In the bottom chart, it’s interesting to observe, on the right hand side, that some of the countries with the greatest number of registered infections on a standardised basis have experienced larger relative GDP growth revisions – as necessary measures taken to curb cases has reduced demand and brought much economic activity to a standstill. At the opposite end, countries able to rapidly quell the spread of the virus have been able to limit the relative economic fallout to date.
In a globalised world, countries rarely operate in isolation, so these are very loose correlations at best, given the number of variables influencing both data sets – such as the nature and speed of the response to outbreaks, country-level economic drivers and COVID-testing regimes. However, some broad comparisons could potentially offer useful insights in dealing with future outbreaks.
As authorities have tried to balance the social and economic wellbeing of their countries, strategies to address the outbreak and economic fallout have differed. The cluster of countries in the middle of both charts bucks the observable trend outlined above. The ‘lighter-touch’ restrictions adopted by Sweden and Switzerland, for example, have led to greater relative infection rates in each country, but less severe near-term economic impact.
In the US, swift action taken to support the economy in the early part of the outbreak, helped to limit the economic fallout there but slower action, and more disparate efforts across states to contain infection rates, has left the country with the highest number of registered COVID-19 cases globally, and per capita.
COVID-19 vaccine penetration globally is still in its infancy, and logistical and distribution challenges remain. What’s more, there are remaining questions around the ability of vaccines to prevent asymptomatic transmissions, the longevity of protection afforded after vaccination, and the impact of new variants.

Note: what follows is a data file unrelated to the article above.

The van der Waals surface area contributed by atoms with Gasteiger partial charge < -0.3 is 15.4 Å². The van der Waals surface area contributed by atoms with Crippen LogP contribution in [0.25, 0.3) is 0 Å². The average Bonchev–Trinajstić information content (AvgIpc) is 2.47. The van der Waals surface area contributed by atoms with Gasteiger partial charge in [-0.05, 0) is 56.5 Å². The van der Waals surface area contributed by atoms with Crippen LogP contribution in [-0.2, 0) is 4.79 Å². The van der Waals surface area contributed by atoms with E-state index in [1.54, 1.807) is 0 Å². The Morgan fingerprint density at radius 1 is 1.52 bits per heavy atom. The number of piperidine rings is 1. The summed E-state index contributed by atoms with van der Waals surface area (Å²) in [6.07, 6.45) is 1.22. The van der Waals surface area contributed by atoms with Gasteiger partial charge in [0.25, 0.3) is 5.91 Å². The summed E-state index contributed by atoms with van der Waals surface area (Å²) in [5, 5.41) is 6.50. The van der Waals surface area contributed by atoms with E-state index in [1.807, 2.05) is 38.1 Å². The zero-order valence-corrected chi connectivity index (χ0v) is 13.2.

So, for now, authorities will still strive to balance societal healthcare needs with economic concerns.
If the anticipated recovery remains on track, and vaccine uptake and efficacy proves successful in unlocking deferred demand, boosting earnings and reigniting job creation, we should expect to see the market rally broaden in 2021. Certainly, those unloved value stocks and cyclical laggards of 2020 are well-positioned to participate.
There will also be attractive opportunities among beneficiaries of increasing infrastructure spend and green recovery packages, as governments ramp up fiscal spending, along with companies exposed to longer-term structural growth trends including digital technologies, climate solutions, healthcare innovation and social wellbeing.
However, risks remain and investor optimism in December means that much good news has already been priced in. Equity valuations in aggregate are at elevated levels versus long-term averages – leaving some areas of the market vulnerable to correction. As the events of last year have shown, markets can be incredibly unpredictable, so selectivity remains key in 2021.
The value of investments will fluctuate, which will cause prices to fall as well as rise and you may not get back the original amount you invested. Past performance is not a guide to future performance.